Doobie Bros: The Captain And Me Page 2

Because synthesisers in those days were monaural, they had to overdub individual notes to create chords for the song, and their contribution was regarded as so integral that they earned a composition credit. Margouleff tells me that the synth sounds are audible not only in the song's distinctive intro but also as a mandolin-like sound later on.

Throwaway Lyrics
The Doobies also had a piece of music which they'd been jamming on for almost three years under a variety of names. Johnston regarded it as 'just a throwaway song', and would improvise nonsense lyrics whenever they played it, until Templeman heard it and said, 'You should cut that'.

After laying down the instrumental parts, Templeman felt they still really didn't have it, and said, 'Make it about a train, since you have this thing about "Miss Lucy down along the track"'. So he came up with 'Long Train Runnin''.


Johnston recalls, 'I finally wrote the words in Amigo Studios in LA after the track was completely done'. That throwaway song was thus transformed into 'Long Train Runnin'', and would give them their first Top Ten single.

The album's other major single was 'China Grove' which, as Johnston explains, 'started out as just a lick. It started off on an acoustic and then I grabbed John Hartman at one in the morning and told him we needed to go down to the basement and crank up the amps. I remember we played it very loud, and that's when it started taking on a life of its own'.

As with 'Long Train Runnin'', the lyric came last. 'They were made up around this whole idea of this wacky little town with a sheriff that had a samurai sword and all that sort of thing. The funny thing was that I found out in 1975 in Houston that there really was a China Grove.'

Johnston feels that Bill Payne, the pianist from Little Feat, deserves special mention in relation to 'China Grove'. 'I really owe Billy Payne for the words because he played the wacky melody that started the thinking process with this wacky sheriff, samurai swords, and all that…'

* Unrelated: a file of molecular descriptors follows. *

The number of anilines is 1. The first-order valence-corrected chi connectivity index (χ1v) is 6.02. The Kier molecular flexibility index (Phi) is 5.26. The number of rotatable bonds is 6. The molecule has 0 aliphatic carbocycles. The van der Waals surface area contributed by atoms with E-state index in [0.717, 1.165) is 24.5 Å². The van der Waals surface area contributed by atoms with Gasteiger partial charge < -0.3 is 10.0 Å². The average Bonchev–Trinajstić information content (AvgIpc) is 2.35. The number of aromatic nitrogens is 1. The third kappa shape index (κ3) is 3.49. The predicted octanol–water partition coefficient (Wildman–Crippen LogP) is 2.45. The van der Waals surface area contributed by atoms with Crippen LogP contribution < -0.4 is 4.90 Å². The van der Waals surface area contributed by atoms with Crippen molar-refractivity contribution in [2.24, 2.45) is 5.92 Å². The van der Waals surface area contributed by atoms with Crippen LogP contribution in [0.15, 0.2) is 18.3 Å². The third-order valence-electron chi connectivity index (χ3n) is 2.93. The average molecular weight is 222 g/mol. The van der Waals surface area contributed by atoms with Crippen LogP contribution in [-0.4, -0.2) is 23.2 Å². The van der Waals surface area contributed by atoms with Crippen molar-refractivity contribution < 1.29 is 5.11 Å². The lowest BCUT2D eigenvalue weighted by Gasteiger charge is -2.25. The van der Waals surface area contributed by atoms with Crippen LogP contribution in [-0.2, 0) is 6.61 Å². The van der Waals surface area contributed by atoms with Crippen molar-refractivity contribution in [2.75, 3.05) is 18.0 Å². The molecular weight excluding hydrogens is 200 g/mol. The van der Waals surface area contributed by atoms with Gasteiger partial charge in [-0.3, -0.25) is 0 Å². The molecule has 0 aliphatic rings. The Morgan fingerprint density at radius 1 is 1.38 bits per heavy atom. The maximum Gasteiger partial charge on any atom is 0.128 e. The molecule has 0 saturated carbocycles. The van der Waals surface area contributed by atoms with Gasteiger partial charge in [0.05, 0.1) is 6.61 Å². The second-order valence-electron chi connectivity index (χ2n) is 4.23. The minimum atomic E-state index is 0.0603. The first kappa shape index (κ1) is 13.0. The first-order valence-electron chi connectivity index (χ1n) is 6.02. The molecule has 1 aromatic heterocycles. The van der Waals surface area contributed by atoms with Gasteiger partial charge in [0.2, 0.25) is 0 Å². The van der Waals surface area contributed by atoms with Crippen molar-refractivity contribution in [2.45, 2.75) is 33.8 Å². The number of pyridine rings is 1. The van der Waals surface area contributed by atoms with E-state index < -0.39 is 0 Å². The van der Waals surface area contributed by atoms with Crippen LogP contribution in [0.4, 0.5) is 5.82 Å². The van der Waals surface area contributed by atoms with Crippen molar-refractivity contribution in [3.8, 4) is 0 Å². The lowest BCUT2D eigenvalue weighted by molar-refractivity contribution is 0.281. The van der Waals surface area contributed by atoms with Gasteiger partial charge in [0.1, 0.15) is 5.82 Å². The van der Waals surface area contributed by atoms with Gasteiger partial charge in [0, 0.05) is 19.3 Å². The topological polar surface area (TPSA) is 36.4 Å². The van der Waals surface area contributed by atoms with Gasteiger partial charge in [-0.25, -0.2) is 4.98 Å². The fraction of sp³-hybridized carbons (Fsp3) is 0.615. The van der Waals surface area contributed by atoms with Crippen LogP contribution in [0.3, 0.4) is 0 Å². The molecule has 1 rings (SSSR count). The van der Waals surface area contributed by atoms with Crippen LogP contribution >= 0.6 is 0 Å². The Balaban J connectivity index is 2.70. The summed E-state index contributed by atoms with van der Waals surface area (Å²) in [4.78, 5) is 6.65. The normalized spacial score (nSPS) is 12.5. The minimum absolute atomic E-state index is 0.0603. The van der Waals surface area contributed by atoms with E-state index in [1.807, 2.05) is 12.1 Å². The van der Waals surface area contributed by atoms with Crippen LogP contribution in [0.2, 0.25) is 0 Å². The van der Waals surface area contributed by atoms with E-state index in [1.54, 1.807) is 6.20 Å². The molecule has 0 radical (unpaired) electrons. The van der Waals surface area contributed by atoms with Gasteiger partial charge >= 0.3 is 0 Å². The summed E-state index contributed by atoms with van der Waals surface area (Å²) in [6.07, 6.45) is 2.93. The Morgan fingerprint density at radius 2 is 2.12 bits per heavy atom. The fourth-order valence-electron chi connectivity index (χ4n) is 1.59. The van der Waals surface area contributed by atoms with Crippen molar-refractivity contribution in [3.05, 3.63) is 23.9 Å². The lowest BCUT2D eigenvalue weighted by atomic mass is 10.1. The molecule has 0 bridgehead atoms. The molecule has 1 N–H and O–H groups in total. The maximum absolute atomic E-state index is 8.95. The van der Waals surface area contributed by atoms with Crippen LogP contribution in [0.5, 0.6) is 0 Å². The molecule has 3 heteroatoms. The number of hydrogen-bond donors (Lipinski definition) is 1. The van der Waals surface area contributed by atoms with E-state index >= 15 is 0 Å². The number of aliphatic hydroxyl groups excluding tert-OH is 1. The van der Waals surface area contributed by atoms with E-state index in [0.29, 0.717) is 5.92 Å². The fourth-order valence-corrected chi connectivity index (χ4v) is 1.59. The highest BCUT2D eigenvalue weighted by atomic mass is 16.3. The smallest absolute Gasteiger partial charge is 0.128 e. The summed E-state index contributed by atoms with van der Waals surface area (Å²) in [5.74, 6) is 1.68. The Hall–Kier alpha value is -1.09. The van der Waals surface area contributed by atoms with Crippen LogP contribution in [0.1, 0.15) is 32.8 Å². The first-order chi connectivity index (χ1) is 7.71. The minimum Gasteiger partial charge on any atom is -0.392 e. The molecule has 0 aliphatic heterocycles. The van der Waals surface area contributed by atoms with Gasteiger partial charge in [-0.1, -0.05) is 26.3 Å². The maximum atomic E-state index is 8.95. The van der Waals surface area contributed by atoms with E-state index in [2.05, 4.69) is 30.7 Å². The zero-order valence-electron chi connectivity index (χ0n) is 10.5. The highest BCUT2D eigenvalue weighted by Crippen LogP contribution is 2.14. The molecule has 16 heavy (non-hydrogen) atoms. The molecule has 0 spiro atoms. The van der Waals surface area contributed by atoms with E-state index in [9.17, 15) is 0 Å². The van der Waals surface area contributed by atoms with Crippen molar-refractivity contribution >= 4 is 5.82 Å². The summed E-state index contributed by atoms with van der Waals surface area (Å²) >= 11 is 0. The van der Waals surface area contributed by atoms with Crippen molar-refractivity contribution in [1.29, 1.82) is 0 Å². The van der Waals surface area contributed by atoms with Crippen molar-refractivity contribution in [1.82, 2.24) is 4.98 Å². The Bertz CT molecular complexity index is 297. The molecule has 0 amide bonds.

Blues Homage
'Dark Eyed Cajun Woman' gave Johnston an opportunity to create a homage to one of his first heroes. 'I finally got to do a blues tune on Captain And Me – 'Dark Eyed Cajun Woman', which was kind of my tip of the hat to BB King, if you will.' The track also featured an additional guitarist, Jeff Baxter of Steely Dan, playing a pedal steel session with The Doobies for the first time. In 1974 he joined the band full-time.

Patrick Simmons' delicately picked solo acoustic guitar piece 'Busted Down Around O'Connelly Corners' leads into 'Ukiah', which Johnston wrote in tribute to the town in Mendocino county, California. 'We played a few shows in Ukiah,' Johnston has said, 'and I used to camp out a lot in the area when I was going to college.'

Big Influence
'Ukiah' segues into the album-closer and title track, 'The Captain And Me'. Despite prevalent rumours that the titular captain was Captain Beefheart, Johnston has insisted that the character was no-one in particular. As usual, the lyrics were knocked up at the last minute. It would appear that lyrics were almost invariably little more than an afterthought for The Doobies, and that their main focus was on the instrumental content and the overall sound of their tracks. This might explain why music critics have so often overlooked the group.


The album was released by Warner Bros on March the 2nd, 1973. 'I remember it was a big thrill to hear it when it first came out,' Johnston has said. 'Hearing yourself on the radio was a big deal. And I've had a lot of people come up to me and say that "China Grove" or some [of our] other songs influenced their life and helped them through a period of time.'

The Captain And Me peaked at No 7 in Billboard's Albums Chart and was eventually certified double-Platinum, while the extracted singles, 'China Grove' and 'Long Train Runnin'', rose to Nos 15 and 8 respectively. However, here in the UK, neither the album nor the singles saw any chart action.

The Doobie Brothers would go on to score bigger hits, but never again would they create an album that placed them so far ahead of the pack and imprint itself on the hearts and minds of a generation.